Although UC Regents Drop Lawsuit Against Occupy the Farm Protesters, Student-Admin. Tensions Linger
Protesters celebrated the end of what they called a “frivolous” suit, which was first brought against them for converting a tract of UC-Berkeley land into a community farm and green agricultural learning center.
Prior to the May raid that ended the occupation, activists and professors had planted drought-resistant organic crops, including squash, corn and tomatoes; established a children’s area with petting goats and gardening; brought in beehives and chickens; and created a composting toilet for sanitation.
Since the 1990s, faculty and students at UC-Berkeley have lobbied the administration for the creation of sustainable urban agricultural facilities on the Gill Tract. Originally set aside for agricultural research, nine-tenths of the initial area has been developed and the final tenth — including the area occupied by protesters in April and May — has been used only periodically for plant genetic research, with some of the land slated to be sold to private developers.
The regents filed a lawsuit in May against 14 protesters they identified as “leaders” of the farm. A university spokesman told the Daily Californian earlier this month that the lawsuit intended, in part, to recoup the cost of policing and raiding the protest.
Protesters maintained the damages, which exceeded $300,000, were avoidable. “They chose to militarize the space,” Occupy the Farm Spokesperson Gopal Dayaneni said. “It was overkill and unnecessary, and it is an absurdity to say that Occupy the Farm is responsible for that.”
“What you have here is specifically saying not just, ‘Cover the cost of protests,’ but ‘We’re going to arrest you and we’re going to make you pay the costs of us arresting you,’ which is a particularly interesting and slightly odd thing to do,” City University of New York Professor Angus Johnson told Campus Progress. Johnson is a historian of student organizing, and runs the blog studentactivism.net.
Johnson said he was unaware of any precedent for this lawsuit, but that it is part of a larger pattern of increasing escalation against student protests in the UC system since the beginning of Occupy Cal protests three years ago.
“The university has defined student activists as their enemy from the fall of 2009, and has in many cases chosen that framing of an issue when other approaches were available to them,” he said. “The use of punitive tactics against student protesters feels to a lot of students as part of a larger pattern of a lack of administrative interest in preserving the public university, full-stop."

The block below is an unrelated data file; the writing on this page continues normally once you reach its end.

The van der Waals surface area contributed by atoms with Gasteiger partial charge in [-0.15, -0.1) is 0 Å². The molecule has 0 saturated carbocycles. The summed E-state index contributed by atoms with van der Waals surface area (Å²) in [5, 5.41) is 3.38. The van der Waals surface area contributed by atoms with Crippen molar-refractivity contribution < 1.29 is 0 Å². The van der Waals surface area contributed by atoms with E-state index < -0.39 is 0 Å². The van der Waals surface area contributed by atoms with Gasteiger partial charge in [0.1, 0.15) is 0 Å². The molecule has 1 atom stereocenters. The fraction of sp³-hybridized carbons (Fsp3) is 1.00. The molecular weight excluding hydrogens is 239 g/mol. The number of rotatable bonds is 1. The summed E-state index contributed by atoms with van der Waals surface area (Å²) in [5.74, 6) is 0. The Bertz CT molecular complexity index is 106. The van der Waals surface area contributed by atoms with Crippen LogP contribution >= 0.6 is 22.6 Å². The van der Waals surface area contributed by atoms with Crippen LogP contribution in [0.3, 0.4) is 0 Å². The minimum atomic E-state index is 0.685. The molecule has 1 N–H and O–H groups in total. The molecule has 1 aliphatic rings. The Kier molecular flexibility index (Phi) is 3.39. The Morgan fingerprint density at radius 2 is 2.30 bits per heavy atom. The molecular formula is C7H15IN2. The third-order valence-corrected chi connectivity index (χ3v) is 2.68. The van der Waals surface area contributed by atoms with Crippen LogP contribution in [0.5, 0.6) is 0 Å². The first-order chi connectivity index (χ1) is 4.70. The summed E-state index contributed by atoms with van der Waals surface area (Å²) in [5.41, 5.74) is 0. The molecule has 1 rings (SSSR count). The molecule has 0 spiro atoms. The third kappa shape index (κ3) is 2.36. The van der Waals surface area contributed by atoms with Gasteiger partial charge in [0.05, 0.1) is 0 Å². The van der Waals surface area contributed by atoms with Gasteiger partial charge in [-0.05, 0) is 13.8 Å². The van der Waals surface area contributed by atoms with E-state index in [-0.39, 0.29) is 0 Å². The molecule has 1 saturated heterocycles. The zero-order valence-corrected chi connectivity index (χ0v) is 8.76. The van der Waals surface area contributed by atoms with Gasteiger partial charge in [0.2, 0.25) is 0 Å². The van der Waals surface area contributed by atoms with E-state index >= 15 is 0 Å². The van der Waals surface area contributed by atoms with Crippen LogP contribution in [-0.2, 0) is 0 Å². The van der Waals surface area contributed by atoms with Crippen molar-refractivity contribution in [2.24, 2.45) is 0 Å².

This lawsuit, the beating of students last fall, and the notorious UC Davis pepper spray incident are all evidence of the growing divide between the UC administration and student organizers as California’s public universities face austerity measures.
As students protest tuition hikes and program cuts, the privatization of the university severs the moral connection between administrators and students. Administrators see cracking down on protests as their duty; students see a university contemptuous of their concerns and unwilling to listen to their point of view. What ensues is animosity and, sometimes, violence.
“You have a situation where the university is determined to act in a physical way against student protests when the question of the legality of student protests hasn’t been resolved,” Johnson said. “That’s quite an extraordinary thing.”
For their part, Occupy the Farm protesters saw the lawsuit as a censorship measure. For students in crippling debt, the mere threat of a lawsuit is daunting. In response, they planned to file an anti-SLAPP motion on June 22, an action complaining that the lawsuit was an attempt to silence and intimidate them (SLAPP stands for Strategic Lawsuit Against Public Participation, a technique commonly used by powerful entities to silence less-powerful detractors).
Instead, the UC Regents dropped their lawsuit—allegedly because the cost outweighed the benefit.
“We are not at all surprised that UC has walked away from what amounts to a frivolous lawsuit against a group of community activists committed to promoting sustainable urban agriculture on public lands,” Defendant Stefanie Rawlings said in a statement. “What they need to do now is take the next step and let the public tend the crops.”
Shay O'Reilly is a reporter with Campus Progress. Follow him on Twitter @shaygabriel.
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